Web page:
Jim Clark: A deeper look inside Donald Trump’s victory (opinion)
Republicans (and anyone else for that matter) who admire “inside baseball” stories and are curious about how Donald Trump won the election have an unprecedented opportunity.
Bloomberg Businessweek’s edition for the week beginning October 31 has an investigative report by Green and Issenberg dubbed “Trump’s Plan B.”
Written in mid-October, just before the Trump-Clinton debate in Las Vegas, the piece starts with the premise: “Almost every public and private metric suggests Trump is headed for a loss, possibly an epic one.”
Yet staff morale was high because they were “sowing the seeds of a new enterprise with a direct marketing effort … that could shock the world on Election Day.”
The theme of the story is that Trump and his lieutenants could lose the election but still score a smashing win by founding the Trump TV network … hence: “Trump’s Plan B.”
The analysis was that CNN was anti-Trump, MSNBC has always been on the dark side, and even Fox News could be best described as somewhere in the middle. Trump TV could therefore be formed and marketed to his supporters.
We all know now that Trump’s “epic loss” did not occur and Plan B never materialized, but the players and events leading up to November’s election make fascinating reading and hint where the national power buttons will be in a Trump Administration.
The story starts with a young Kansan named Brad Parscale, who enrolled in University of Texas. On graduation, he headed for California and the dot-com boom. When dot-coms crashed, he returned to San Antonio broke and unemployed.
He went into consulting and one day was invited to bid on building a web site for Trump Realty. He underbid and got the job. That led to a website job for Trump Winery. When Donald Trump formed a presidential exploratory committee, Trump’s son-in-law, Jared Kushner, had Parscale build that website.
Kushner relied on Parscale for data, having him play with bases of registered voters. Parscale soon found Trump’s most reliable supporters were those seeking tickets to rallies.
He wrote a program that assured ticket seekers were genuine and not protestors and then matched them to their Facebook profiles to create “lookalike audiences” for further target marketing. Kushner shared Trump’s disdain for political professionals and he and Parscale became a team.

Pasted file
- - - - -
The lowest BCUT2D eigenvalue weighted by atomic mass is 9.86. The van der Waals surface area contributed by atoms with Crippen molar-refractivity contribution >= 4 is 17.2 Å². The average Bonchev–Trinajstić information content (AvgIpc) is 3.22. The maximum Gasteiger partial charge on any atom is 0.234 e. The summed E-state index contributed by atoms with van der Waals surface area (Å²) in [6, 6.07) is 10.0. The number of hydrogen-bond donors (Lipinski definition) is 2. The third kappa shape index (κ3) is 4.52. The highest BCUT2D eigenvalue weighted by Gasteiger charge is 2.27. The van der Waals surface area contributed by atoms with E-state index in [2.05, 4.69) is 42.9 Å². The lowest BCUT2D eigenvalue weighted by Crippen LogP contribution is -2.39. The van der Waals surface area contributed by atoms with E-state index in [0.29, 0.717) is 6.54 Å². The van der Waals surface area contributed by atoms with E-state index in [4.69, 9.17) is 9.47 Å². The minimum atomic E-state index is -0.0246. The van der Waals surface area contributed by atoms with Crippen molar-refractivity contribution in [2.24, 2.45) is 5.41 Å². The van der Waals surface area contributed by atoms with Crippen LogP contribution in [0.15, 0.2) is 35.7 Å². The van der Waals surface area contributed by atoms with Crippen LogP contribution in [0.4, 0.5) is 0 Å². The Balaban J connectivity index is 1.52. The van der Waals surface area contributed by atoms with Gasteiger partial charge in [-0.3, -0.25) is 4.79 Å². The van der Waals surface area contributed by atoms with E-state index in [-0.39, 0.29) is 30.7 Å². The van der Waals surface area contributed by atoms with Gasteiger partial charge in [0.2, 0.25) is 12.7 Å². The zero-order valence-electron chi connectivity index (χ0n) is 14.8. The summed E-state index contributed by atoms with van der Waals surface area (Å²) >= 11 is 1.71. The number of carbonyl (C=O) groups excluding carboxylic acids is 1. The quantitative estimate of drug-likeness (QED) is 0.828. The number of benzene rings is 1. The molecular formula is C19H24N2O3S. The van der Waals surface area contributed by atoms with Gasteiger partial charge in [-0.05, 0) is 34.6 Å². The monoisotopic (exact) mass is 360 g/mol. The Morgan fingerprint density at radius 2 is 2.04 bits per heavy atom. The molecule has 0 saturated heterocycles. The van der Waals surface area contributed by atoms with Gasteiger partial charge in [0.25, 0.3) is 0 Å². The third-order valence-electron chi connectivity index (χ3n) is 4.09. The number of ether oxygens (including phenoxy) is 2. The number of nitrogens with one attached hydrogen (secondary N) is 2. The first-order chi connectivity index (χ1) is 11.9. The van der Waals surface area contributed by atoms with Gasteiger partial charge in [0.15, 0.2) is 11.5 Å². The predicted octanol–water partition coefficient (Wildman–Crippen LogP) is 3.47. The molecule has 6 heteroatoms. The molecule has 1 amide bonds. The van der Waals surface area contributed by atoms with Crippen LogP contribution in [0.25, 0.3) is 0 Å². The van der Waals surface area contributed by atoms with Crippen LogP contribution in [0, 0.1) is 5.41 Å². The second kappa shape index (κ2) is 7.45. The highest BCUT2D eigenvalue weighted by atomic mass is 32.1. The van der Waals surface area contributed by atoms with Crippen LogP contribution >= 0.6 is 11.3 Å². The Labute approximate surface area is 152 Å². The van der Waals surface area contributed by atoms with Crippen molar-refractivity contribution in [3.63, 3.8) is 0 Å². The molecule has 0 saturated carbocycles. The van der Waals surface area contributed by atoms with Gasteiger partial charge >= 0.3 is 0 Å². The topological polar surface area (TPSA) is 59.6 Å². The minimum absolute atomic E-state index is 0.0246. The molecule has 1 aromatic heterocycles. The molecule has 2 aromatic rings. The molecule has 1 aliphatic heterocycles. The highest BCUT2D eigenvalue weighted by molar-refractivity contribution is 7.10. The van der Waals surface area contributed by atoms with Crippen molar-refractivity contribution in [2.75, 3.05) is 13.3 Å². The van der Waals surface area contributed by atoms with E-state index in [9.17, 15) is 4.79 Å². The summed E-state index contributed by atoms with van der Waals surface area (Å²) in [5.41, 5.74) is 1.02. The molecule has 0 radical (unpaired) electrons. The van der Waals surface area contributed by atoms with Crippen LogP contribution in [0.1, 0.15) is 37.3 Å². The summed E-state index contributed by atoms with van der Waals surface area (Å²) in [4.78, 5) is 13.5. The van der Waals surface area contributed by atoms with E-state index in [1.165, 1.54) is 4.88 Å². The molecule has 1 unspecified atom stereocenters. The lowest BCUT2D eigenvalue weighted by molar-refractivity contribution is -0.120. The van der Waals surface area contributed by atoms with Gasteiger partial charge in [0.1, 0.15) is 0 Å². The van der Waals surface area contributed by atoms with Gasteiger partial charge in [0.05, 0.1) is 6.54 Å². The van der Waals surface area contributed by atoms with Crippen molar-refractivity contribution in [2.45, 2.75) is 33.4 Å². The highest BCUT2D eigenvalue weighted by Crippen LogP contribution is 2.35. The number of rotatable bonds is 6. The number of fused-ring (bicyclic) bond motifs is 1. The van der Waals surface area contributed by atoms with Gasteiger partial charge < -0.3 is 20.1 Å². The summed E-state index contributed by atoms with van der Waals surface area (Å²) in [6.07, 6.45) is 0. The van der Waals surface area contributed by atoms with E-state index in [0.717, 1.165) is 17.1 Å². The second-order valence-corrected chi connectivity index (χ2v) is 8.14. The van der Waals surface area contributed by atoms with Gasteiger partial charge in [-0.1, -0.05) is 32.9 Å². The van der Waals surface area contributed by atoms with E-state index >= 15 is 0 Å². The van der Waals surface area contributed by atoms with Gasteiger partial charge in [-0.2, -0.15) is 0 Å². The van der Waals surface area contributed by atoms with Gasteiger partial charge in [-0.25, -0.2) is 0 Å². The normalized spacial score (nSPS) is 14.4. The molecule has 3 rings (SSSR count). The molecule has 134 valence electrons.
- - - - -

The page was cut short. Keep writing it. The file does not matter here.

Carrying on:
When Trump nailed the GOP nomination, Parscale’s operation had to meld with two others: Cambridge Analytica (which brought Breitbart’s Steve Bannon) and the Republican National Committee, which had invested over $100 million in data and infrastructure. Cambridge isolated “disenfranchised new Republicans” whom Parscale bombarded with Facebook ads.
Team Trump contrived to disenchant groups that Clinton needed to win: idealistic white liberals, young women and African Americans. Clinton’s flip flop on the Trans Pacific Partnership helped with Sanders voters, and the parade of women alleging sexual assault by Bill Clinton played to young women.
In 1996, Hillary had said: “Some African American males are super predators.” Team Trump created a South Park style animation using her voice and delivered it to African American voters through Facebook. Kushner told Trump that if the New York Times and cable news mattered, he would be at 1% in the polls.
The Trump team identified 16 battleground states with 13.5 million voters deemed “persuadable.” As of October 18, the top ones were Florida, Ohio, Pennsylvania, North Carolina and Georgia.
Trump believed he had hidden support which would only materialize at the ballot box. He dubbed rallies: “Brexit times five,” implying that he’d upend expectations much as the Brexit vote in Britain shocked experts. On November 8, Trump won all his target states and the presidency.
In hindsight, these are fascinating campaign vignettes. In foresight, Kushner, Bannon and Parscale will be the Trump Administration power team.
Jim Clark is president of Republican Advocates. He has served on the Washoe County and Nevada GOP Central Committees. He can be reached at firstname.lastname@example.org.
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